In Ho Chi Minh City, as in many developing cities, there are those who support new development and those who support preservation. These two approaches are often characterised by their opponents as either destructive or nostalgic.
In this modern era we assume that our cities will endure forever, despite evidence of past cities and civilisations that have imploded or vanished.
There is a current proposal to establish a designated pedestrian zone in District 1.
With a lot of interest in preserving the colonial heritage in District 1, it is perhaps worth looking at District 3 and its relationship with District 1.
Last month I discussed curtain-wall buildings and their effect on the image of the city, and how by their design they heated the city — their air-conditioning systems, while working hard to keep their occupants cool, simultaneously throw out heat into the outside air. This month I will discuss apartment buildings and their contribution to the texture of the city.
To help understand what this topic is about, please cast your mind back to before Starbucks arrived in the city, to when you could go into any café, sit down and be served. After Starbucks arrived you needed to go to the counter, place and pay for your order, and then return to pick it up. No more service! Why? To save Starbucks money, and when they did it, it was then okay for the other chains to follow suit and they did.
The physical building layers of a city always have a fascination for me. A good word that describes these layers is palimpsest, which means “scraped clean and used again”. It is often used in architectural circles to denote an object made or worked on for one purpose and later reused for another.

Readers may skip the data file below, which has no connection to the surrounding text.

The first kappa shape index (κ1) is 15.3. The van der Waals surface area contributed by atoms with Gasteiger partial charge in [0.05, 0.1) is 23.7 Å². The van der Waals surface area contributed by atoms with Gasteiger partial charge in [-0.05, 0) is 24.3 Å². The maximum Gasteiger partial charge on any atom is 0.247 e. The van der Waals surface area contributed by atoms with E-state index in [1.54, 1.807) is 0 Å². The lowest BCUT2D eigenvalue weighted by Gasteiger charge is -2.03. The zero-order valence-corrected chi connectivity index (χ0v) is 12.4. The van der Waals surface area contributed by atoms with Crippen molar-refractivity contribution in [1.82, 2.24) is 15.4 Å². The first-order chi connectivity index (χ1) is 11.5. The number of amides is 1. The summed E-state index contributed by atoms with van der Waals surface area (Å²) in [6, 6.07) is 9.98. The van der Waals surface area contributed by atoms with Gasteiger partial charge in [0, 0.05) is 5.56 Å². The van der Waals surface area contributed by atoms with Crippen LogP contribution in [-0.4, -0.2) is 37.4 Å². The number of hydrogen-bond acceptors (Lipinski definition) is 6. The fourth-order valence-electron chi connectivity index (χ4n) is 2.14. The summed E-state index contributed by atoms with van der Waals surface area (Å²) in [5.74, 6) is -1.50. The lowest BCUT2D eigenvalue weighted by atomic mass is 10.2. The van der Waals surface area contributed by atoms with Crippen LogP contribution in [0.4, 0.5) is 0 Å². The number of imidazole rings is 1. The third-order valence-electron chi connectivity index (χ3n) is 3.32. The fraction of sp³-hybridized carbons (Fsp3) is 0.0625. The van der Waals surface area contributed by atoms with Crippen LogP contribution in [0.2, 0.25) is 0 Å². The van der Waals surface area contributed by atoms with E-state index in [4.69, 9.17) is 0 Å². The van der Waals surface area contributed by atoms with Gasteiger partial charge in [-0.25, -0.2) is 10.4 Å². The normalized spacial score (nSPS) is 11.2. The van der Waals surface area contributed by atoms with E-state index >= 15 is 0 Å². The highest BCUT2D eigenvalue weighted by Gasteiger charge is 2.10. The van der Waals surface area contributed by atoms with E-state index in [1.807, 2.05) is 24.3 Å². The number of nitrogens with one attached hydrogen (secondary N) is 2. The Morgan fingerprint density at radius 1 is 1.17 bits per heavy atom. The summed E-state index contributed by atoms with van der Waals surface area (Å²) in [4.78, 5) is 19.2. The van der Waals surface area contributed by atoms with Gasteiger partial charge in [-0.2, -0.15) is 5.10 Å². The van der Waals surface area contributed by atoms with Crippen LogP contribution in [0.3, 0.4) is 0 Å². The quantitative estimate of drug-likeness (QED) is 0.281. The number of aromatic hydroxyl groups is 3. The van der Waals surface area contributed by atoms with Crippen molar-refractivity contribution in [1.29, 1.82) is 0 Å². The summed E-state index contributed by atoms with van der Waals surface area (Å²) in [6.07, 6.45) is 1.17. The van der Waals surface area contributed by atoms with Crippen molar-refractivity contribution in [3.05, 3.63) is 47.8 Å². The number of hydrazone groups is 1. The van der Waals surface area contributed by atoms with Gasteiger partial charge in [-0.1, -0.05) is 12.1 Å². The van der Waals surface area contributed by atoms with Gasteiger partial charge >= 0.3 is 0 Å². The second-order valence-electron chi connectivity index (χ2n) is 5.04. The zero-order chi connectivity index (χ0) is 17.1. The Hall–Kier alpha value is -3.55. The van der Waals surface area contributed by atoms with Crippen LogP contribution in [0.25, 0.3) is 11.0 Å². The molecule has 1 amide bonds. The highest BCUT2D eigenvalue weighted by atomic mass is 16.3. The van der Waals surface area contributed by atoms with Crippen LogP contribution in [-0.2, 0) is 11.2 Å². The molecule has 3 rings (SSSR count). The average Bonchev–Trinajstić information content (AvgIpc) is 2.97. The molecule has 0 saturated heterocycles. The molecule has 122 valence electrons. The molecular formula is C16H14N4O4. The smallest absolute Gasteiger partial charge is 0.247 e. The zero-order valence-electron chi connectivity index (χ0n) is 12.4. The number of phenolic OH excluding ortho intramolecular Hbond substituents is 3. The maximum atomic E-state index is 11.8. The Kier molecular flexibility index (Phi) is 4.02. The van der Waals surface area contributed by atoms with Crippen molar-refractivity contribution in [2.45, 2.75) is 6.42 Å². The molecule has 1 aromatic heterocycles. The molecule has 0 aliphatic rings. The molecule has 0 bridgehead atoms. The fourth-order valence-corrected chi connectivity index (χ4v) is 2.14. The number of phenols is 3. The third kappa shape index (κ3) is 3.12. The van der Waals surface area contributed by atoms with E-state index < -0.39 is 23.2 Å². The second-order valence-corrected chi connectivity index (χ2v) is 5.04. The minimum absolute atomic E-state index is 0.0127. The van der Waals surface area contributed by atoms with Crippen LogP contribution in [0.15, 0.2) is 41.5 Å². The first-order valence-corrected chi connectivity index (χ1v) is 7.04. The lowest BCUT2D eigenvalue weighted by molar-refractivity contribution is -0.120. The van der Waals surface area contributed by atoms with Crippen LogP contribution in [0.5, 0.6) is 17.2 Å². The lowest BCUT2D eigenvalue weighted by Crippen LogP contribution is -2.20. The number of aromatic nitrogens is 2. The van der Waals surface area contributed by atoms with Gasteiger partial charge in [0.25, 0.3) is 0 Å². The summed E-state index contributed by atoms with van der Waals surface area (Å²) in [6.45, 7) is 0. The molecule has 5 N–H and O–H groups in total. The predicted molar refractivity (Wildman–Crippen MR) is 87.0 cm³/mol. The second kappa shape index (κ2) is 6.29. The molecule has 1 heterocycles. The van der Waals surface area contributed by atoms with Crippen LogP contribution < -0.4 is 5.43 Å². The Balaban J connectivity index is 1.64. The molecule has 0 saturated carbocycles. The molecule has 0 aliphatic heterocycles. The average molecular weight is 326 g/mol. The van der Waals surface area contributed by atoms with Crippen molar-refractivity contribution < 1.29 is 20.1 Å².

A continuing interest to me is understanding how cities work or don’t work. What shapes cities and how is it that they attain their special character? And what elements of cities most influence their character?
Almost every major city has its Chinatown. Cholon in Ho Chi Minh City — spanning Districts 5, 6 and 11 — is the largest in the world.
Tramcar or streetcar systems were developed early in the 19th century to address exactly the same issues as we have today. The problem then was just as acute as it is now, just on a smaller scale. Their introduction forever changed those cities that adopted them, especially Saigon at the end of the 19th century, a metropolis which is still struggling with its public transport. We can see today the disruption in the city caused by the construction of the first — of a hoped-for eight — metro lines. We can look forward to years of similar pain.